Waking Up to Domestic Abuse

Speak Out Against Domestic Violence

Last night, I awoke to confrontational sounds coming from the hallway. A Korean couple (I am currently in Seogwipo on Jeju island, Korea), were clearly not getting along very well and their voices were raised. This was not my problem, nor was it something I had any right to get involved in, but I pulled on a t-shirt and headed out into the hallway. To my untrained ear, the voices were aggressive, but it is hard to tell when listening to a language that is alien to anything that I know.

In the dark stairwell, two floors up, I found a young couple. The girl was sitting on the stairs and the guy was standing over her.

“What’s going on?” I asked, somewhat aggressively. I am generally, quite a calm person, but this situation caught me by surprise. The guy backed away and explained in broken English that the girl was very drunk. I looked at her and found that she was indeed very drunk. Other than this, she looked mildly distressed, but unhurt.

“He… is… crazy, crazy, crazy,” the girl told me. For a minute or two, I sat with them, then I offered the girl the chance to come into my apartment, to sit down, to have some water. She apologised over and over, before agreeing that she’d like water. Then she got up and ran back down to the street.

“Sorry for you no sleep,” the guy apologised, then ran out after her. He dragged her roughly down the street as she swayed heavily and then they were gone. I do not know what one should do in this situation, but my response is hopefully to raise a little awareness and highlight some key issues concerning these topics.

Firstly, both of them kept apologising. In Korea, people are very polite and the both appeared genuinely remorseful about disturbing me. In reality, I wanted only to help and the ‘disturbance’ was not a problem (see point three). In this situation, like most people, I wanted to find a remedy, but this leaves me with the dilemma of getting involved and making things worse or doing nothing at all. Sadly, I tried to help, but the help was not wanted and it is possible that I inadvertently made things worse. Getting over that fear of opening a problem to others is a gradual change that may take generations. If only we could remedy the whole world and deal with problems together, life would be so much easier (watch this fantastic TED talk by Andrew Solomon about depression and how communication with others can help us to overcome problems).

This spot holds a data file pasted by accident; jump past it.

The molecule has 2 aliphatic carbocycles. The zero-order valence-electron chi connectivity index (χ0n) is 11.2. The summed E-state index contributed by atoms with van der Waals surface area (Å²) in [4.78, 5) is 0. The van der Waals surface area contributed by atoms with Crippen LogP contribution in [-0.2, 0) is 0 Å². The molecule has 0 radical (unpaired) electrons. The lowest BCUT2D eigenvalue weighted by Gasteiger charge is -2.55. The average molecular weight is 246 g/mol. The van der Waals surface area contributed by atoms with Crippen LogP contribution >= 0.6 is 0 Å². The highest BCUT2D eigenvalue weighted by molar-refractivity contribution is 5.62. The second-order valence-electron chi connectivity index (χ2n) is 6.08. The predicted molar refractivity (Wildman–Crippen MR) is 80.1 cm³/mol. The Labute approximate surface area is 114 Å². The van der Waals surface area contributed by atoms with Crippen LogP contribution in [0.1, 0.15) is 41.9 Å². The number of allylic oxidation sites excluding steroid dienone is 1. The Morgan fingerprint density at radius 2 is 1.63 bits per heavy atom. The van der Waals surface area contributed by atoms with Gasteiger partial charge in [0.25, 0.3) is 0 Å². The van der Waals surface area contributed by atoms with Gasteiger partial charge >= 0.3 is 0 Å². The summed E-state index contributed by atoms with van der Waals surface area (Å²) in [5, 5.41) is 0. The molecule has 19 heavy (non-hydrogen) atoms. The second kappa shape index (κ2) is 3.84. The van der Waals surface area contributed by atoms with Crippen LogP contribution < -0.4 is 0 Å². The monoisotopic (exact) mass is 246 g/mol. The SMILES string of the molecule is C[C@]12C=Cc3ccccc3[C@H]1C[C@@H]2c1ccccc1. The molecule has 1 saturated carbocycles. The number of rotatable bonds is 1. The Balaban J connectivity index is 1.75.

Secondly, Koreans drink a lot. After research, I found that the average rate of consumption of pure alcohol from liquor in South Korea totals 9.57 litres per adult, per year. That is more than any other country in the world and contrasts heavily with 2.41 litres of alcohol from liquor in the UK and 2.65 litres in the US. It is possible that what I witnessed was a simple drunken argument. Although the guy wasn’t drunk, drunk people can be very irrational and the girl was clearly intoxicated.

Thirdly, after further research, I found the following information on abuse in South Korea:

According to the 2010 Korea National Survey of Domestic Violence and Sexual Violence, 53.8 per cent of respondents who had been married had experienced spousal abuse in the previous year, and 16.7 per cent had suffered physical abuse. Over the course of a marriage, the figures for physical abuse rose to 23.5 per cent of respondents, with emotional abuse marking 50.7 per cent, economic abuse 13.9 per cent and sexual abuse 13.5 per cent.

According to the study, many people see abuse as a private issue and maybe this is why the couple kept apologising and the girl refused the sanctuary of my help. However, what shocks me is how high the statistics are and why it is ‘accepted.’ I sometimes wish it was easier for people to seek help, but oftentimes, people are afraid (this is a whole new topic of debate).

I could continue down this path for countless pages, but that is a discussion reserved for another site. This is not the right platform to address these issues, but I wanted simply to offer a little snapshot into life in another culture. I know little of the above mentioned issues, but to anyone who knows Korea and the culture, is this normal? Is this acceptable? Surely it shouldn’t be.

If you are a victim of domestic violence and need help, please consider visiting The National Domestic Violence Helpline (UK) (or the US version). You wouldn’t let it happen to your friends. A quick internet search will reveal more helpful agencies in your local area, but please be careful about which computer you use as computer use can be monitored and is impossible to completely clear.

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